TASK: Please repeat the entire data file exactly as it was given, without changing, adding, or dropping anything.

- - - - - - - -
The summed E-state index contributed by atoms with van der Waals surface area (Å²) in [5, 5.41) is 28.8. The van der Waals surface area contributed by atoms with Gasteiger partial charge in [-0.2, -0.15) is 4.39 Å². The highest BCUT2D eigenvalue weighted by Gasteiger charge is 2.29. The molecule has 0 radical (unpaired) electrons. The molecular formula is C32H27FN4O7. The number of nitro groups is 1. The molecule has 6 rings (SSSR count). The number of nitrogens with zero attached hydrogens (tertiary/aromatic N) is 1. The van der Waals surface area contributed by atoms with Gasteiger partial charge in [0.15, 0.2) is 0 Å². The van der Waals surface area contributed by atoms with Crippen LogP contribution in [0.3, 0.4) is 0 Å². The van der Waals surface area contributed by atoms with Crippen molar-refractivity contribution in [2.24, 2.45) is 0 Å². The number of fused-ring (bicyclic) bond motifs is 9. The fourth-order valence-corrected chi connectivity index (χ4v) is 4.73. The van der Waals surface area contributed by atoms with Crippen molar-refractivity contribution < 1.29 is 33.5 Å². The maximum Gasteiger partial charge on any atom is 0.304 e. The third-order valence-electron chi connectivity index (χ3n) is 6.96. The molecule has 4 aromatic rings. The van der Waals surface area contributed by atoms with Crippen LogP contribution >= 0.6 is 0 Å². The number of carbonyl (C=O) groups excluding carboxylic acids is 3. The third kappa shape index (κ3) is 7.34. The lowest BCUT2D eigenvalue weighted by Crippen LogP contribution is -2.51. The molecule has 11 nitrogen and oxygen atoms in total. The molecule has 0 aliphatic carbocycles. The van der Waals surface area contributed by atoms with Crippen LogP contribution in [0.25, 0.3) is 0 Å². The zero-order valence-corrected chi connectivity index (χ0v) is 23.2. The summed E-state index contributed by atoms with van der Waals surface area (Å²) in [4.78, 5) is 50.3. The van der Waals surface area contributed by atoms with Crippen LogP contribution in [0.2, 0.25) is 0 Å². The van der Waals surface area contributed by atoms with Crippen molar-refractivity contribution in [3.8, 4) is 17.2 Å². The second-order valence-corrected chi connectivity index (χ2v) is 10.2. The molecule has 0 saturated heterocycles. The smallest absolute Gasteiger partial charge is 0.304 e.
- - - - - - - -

The summed E-state index contributed by atoms with van der Waals surface area (Å²) in [5, 5.41) is 28.8. The van der Waals surface area contributed by atoms with Gasteiger partial charge in [-0.2, -0.15) is 4.39 Å². The highest BCUT2D eigenvalue weighted by Gasteiger charge is 2.29. The molecule has 0 radical (unpaired) electrons. The molecular formula is C32H27FN4O7. The number of nitro groups is 1. The molecule has 6 rings (SSSR count). The number of nitrogens with zero attached hydrogens (tertiary/aromatic N) is 1. The van der Waals surface area contributed by atoms with Gasteiger partial charge in [0.15, 0.2) is 0 Å². The van der Waals surface area contributed by atoms with Crippen LogP contribution in [0.3, 0.4) is 0 Å². The van der Waals surface area contributed by atoms with Crippen molar-refractivity contribution in [2.24, 2.45) is 0 Å². The number of fused-ring (bicyclic) bond motifs is 9. The fourth-order valence-corrected chi connectivity index (χ4v) is 4.73. The van der Waals surface area contributed by atoms with Crippen molar-refractivity contribution < 1.29 is 33.5 Å². The maximum Gasteiger partial charge on any atom is 0.304 e. The third-order valence-electron chi connectivity index (χ3n) is 6.96. The molecule has 4 aromatic rings. The van der Waals surface area contributed by atoms with Crippen LogP contribution >= 0.6 is 0 Å². The number of carbonyl (C=O) groups excluding carboxylic acids is 3. The third kappa shape index (κ3) is 7.34. The lowest BCUT2D eigenvalue weighted by Crippen LogP contribution is -2.51. The molecule has 11 nitrogen and oxygen atoms in total. The molecule has 0 aliphatic carbocycles. The van der Waals surface area contributed by atoms with Crippen LogP contribution in [0.25, 0.3) is 0 Å². The zero-order valence-corrected chi connectivity index (χ0v) is 23.2. The summed E-state index contributed by atoms with van der Waals surface area (Å²) in [4.78, 5) is 50.3. The van der Waals surface area contributed by atoms with Crippen LogP contribution in [0.2, 0.25) is 0 Å². The van der Waals surface area contributed by atoms with Crippen molar-refractivity contribution in [3.8, 4) is 17.2 Å². The second-order valence-corrected chi connectivity index (χ2v) is 10.2. The molecule has 0 saturated heterocycles. The smallest absolute Gasteiger partial charge is 0.304 e.